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Supervisors authorize radio system contract

Posted on Wednesday, May 29, 2013 at 4:23 pm

MILFORD – The Caroline County Board of Supervisors drew rare applause Tuesday when it directed the county staff to negotiate a contract with Motorola for a $6.2 million public safety radio system.

Although they had different opinions on how to go about updating the county’s radio system, the six supervisors voted unanimously to direct the staff to work out the details of a contract with Motorola. The system involves the latest computer technology, transmission tower equipment, and hundreds of portable radios.

The county’s aging radio system is used by school bus drivers, school administrators, law enforcement officers, fire and rescue, and public utility workers.

The Federal Communications Commission made a decision over a decade ago to develop more radio frequencies for two-way radios by creating a narrow banding mandate, which went into effect this year. In layman’s terms, narrowbanding means changing from a full width to a half-width channel or from a 25 kHz radio system to a 12.5 kHz efficiency channel.

The county paid $150,000 to an independent consultant who recommended Motorola’s system. County officials also looked at saving money by tying in with Hanover or Spotsylvania and paying to use their equipment.

Dozens of law enforcement, fire and rescue workers clapped hands and cheered after the board voted unanimously to enter into a contract with Motorola. Supervisor Floyd Thomas, chairman of the board, quickly called for order.

“What we would like to do is buy the best technology system we can afford,” Thomas said at the outset of the discussion.

Supervisor Jeff Sili pushed for Caroline to piggyback on the Hanover or Spotsylvania radio systems in recent months because he said it would save money. The $6.2 million price “does not account for all the costs,” he said. “This is not the end of the discussion.”

Other localities that have purchased new radio systems have later accrued additional costs that increased the total by 15 to 30 percent, said Sili.

“In the future, people will see their taxes going up and ask, ‘What are we paying for?’” Sili predicted. “Those folks will be here when budget time comes and their taxes are going up.”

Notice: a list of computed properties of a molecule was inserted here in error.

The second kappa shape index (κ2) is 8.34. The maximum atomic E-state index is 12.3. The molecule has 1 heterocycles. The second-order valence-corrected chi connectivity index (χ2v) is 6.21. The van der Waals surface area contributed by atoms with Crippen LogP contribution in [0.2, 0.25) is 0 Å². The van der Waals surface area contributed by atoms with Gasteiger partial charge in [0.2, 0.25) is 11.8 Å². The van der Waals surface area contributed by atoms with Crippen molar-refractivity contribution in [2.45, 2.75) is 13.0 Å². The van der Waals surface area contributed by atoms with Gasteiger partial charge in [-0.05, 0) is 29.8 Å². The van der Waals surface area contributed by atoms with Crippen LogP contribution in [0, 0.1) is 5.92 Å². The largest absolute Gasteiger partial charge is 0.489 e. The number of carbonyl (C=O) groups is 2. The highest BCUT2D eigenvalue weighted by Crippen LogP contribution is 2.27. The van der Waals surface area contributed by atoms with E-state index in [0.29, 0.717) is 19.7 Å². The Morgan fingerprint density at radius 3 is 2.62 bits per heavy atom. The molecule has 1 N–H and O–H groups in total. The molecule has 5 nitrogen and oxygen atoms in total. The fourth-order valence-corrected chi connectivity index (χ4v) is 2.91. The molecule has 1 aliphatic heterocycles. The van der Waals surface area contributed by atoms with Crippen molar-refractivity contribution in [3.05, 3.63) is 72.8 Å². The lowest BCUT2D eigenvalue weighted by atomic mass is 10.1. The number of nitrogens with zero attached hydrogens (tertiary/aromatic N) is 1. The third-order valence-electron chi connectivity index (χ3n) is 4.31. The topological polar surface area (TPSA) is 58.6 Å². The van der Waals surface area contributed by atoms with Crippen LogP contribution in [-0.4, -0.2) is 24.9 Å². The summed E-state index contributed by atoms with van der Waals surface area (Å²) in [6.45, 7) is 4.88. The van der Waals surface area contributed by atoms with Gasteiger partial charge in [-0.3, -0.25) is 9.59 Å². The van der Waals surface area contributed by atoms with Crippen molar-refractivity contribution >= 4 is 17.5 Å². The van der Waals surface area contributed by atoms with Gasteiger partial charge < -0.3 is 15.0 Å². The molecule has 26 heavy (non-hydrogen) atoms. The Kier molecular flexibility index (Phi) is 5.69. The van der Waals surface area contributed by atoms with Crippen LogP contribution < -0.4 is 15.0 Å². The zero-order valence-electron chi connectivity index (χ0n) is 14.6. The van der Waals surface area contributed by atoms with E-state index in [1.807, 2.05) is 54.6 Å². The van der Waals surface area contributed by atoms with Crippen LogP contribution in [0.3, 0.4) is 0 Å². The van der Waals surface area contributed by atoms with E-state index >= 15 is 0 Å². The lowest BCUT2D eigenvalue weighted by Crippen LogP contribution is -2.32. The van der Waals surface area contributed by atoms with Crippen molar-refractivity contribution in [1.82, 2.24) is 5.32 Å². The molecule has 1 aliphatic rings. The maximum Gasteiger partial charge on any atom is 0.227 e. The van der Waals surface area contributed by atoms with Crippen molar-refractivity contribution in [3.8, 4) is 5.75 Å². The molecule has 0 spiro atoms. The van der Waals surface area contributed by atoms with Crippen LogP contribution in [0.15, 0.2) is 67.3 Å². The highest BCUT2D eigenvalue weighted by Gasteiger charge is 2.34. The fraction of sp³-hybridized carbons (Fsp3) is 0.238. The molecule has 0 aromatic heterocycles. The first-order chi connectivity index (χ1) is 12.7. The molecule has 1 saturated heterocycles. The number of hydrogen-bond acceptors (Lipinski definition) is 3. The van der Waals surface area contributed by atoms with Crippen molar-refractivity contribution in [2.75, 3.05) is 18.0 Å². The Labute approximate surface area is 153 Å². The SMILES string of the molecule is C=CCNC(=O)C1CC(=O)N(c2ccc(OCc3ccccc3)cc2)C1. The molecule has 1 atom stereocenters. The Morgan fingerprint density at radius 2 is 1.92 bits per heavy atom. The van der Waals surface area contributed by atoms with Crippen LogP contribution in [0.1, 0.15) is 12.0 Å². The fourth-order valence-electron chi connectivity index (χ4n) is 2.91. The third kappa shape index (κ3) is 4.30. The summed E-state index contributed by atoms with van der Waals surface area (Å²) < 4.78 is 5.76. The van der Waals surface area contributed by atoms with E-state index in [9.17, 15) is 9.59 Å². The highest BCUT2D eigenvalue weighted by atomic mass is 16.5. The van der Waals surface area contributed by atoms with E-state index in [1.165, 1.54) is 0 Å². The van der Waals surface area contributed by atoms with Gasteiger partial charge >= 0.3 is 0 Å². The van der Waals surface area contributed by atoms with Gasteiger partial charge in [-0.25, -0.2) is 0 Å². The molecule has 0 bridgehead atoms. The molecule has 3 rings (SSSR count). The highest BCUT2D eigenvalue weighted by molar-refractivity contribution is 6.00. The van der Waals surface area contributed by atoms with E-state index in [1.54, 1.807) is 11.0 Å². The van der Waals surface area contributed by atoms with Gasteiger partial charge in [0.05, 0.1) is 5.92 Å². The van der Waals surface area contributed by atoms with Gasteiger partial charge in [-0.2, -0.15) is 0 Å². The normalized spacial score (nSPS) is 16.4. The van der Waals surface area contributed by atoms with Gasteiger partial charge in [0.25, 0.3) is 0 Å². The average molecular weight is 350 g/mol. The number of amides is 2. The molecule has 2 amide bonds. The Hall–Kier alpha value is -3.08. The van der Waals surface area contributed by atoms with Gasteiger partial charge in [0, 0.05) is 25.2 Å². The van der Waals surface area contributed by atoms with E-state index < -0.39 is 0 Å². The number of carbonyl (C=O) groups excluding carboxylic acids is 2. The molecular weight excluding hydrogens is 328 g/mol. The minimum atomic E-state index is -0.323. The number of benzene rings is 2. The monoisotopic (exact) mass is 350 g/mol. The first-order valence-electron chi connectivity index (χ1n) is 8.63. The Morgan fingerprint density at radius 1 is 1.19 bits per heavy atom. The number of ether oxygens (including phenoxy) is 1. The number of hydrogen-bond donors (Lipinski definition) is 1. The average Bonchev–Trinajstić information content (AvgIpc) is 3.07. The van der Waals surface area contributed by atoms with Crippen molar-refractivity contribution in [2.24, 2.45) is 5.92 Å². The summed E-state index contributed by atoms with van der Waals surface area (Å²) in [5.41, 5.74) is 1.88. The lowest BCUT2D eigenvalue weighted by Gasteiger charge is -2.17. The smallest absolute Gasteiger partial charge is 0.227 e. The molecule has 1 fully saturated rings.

Piggybacking on the radio system of another locality would save millions of dollars initially, said Supervisor Wayne Acors, but it would wind up costing the county more over a 15-year period.

“Motorola offers us a system we can afford,” Acors said. “I’ve supported Motorola from the beginning, and our staff has recommended Motorola.”

Acors noted that he was on the board when the radio mandate first came to the board years ago, but the supervisors delayed action on it. “We’ve kicked this can down the road for years, and this is as far as we can kick it,” he said.

“Every option has been kicked around the table,” Supervisor Reggie Underwood told deputies and fire and rescue personnel. “We have to make sure we give you the equipment and necessary tools to do your job.”

Law enforcement officers, firefighters and rescuers packed the board meeting May 14 and described the problems associated with the county’s 30-year old communications system, such as lapses between dispatchers and deputies and firefighters that have occurred at crucial times in certain parts of the county.

One unnamed firefighter was trapped inside a burning house and had to leap out a window because he lost communications contact via his hand-held two-way radio. In remote parts of the county, cell phones are just as unreliable, Sheriff Tony Lippa has said.

Thomas said Motorola had worked with the county to put together an affordable system by offering “almost new equipment” in some cases and offering $500,000 in additional discounts and waivers. The county also has the option of maintaining some of the equipment.

The county could narrowband its current system for $2 million and comply with the FCC mandate, but “we wouldn’t be able to hear a radio across the street,” said Thomas.

Supervisor Jeff Black said he “wasn’t on-board with Motorola at first.” However, company officials “had an answer for every scenario.”

Only 82 percent of the county has radio system coverage at any given time, and it drops to 42 percent with some of the hand-held radios, especially when leaves are on trees, Lippa has said. Motorola has said its system would provide 95 percent coverage or better.